East Valley’s school board is juggling ideas for the district’s financial future, but members do not expect a bond redux anytime soon.
They have until March 8 to file for a slot on the April ballot, but board chairwoman Kerri Lunstroth said they’ll likely focus on education and the students instead of putting together another bond request.
Members of the board met for the first time last week since the vote and exchanged ideas.
One option Superintendent John Glenewinkel threw out: unwinding the preschool through eighth grade (PK-8) structure they installed about two years ago.
“I think people are scared and nervous and their world is being rocked, so it’s easy to blame somebody above you for the problems you have,” Glenewinkel said.
He said he gave principals and school staff a chance to transition back to the way things were, but they supported the plan unanimously at a meeting following Election Day. But soon, he told the board, people were coming to him expressing concerns about the program.
Students are leaving the district at the ninth grade because of the class structure, staff members told Glenewinkel. One option, he described, would bring back the middle school model and build a new one for about $108 million, based on architect estimates.
That change wouldn’t work for Principal Suzanne Savall, who said her seventh- and eighth-grade students are right where they need to be.
“I’ve known some of these seventh-graders since they were 3 years old,” Savall said. “I can look into their eyes and see that their parents got into a fight – they wish I didn’t know that.”
If they continue their course and the “naysayers are right,” Glenewinkel said, they run the risk of running the district into the ground.
There’s also a question among board members about whether the reconfiguration plan in 2011 was the driving force behind the rejection of a $33 million bond request that year, or if the community simply does not support any tax increase.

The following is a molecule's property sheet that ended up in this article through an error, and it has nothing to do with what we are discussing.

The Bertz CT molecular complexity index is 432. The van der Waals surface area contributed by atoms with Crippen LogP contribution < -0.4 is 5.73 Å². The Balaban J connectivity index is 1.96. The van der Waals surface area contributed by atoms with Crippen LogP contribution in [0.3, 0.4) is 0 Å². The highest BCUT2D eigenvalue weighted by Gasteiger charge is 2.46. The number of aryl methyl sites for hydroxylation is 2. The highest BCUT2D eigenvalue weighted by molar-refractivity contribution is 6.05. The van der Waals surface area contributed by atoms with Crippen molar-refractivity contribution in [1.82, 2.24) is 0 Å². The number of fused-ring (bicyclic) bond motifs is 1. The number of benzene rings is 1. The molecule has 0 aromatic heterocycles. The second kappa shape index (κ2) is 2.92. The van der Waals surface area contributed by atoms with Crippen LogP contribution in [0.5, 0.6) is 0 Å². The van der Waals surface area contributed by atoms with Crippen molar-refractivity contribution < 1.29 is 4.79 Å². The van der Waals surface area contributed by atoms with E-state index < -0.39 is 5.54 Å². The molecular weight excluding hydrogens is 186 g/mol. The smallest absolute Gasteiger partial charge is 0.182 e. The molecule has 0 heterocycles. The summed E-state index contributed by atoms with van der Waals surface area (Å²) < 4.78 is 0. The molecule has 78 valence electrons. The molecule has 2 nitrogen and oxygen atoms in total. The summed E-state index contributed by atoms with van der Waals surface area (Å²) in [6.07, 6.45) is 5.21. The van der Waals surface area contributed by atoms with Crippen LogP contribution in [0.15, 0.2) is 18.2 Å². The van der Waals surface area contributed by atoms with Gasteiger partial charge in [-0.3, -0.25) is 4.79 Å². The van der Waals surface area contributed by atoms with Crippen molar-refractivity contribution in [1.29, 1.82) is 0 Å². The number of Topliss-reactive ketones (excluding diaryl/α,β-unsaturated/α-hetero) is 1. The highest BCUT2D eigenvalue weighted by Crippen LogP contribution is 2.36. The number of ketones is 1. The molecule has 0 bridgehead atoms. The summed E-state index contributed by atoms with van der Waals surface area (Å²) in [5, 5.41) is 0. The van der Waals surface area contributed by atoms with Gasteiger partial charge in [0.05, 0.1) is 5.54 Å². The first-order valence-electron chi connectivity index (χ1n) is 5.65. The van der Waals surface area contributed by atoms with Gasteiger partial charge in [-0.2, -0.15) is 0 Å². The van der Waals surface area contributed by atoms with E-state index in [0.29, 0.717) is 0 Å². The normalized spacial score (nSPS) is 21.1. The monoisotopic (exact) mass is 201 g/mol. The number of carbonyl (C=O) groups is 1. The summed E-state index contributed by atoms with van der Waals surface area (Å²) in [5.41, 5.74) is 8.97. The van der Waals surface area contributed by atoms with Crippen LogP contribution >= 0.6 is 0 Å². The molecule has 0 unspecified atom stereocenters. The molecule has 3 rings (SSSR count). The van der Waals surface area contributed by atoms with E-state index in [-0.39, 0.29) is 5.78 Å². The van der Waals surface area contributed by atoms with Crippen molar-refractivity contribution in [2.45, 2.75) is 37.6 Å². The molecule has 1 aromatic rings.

Instead of a districtwide bond, school board vice chairman Mitch Jensen suggested running a bond per school, but noted it could quickly turn into the haves and have-nots, if one school were to pass a bond and the others couldn’t.
Other ideas included contracting transportation services and removing routes from rural areas of the district which covers about 100 square miles in Spokane Valley, according to the district’s website, from Interstate 90 to northeast of Newman Lake.
They could also sell the administrative office, Glenewinkel said, an idea simmering on their minds for a while. They could move their preschool, kindergarten and administrative offices into Skyview Elementary School and move Continuous Curriculum School to East Valley Middle School.
Passing a bond is still a goal – one the district hasn’t achieved since 1996 – but the district is going to wait until it’s properly involved the community this time around. It could be another year or so before they attempt another bond, Glenewinkel said.
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sponsored According to two 2015 surveys, 62 percent of Americans do not have enough savings to handle an unexpected emergency, much less any long-term plans.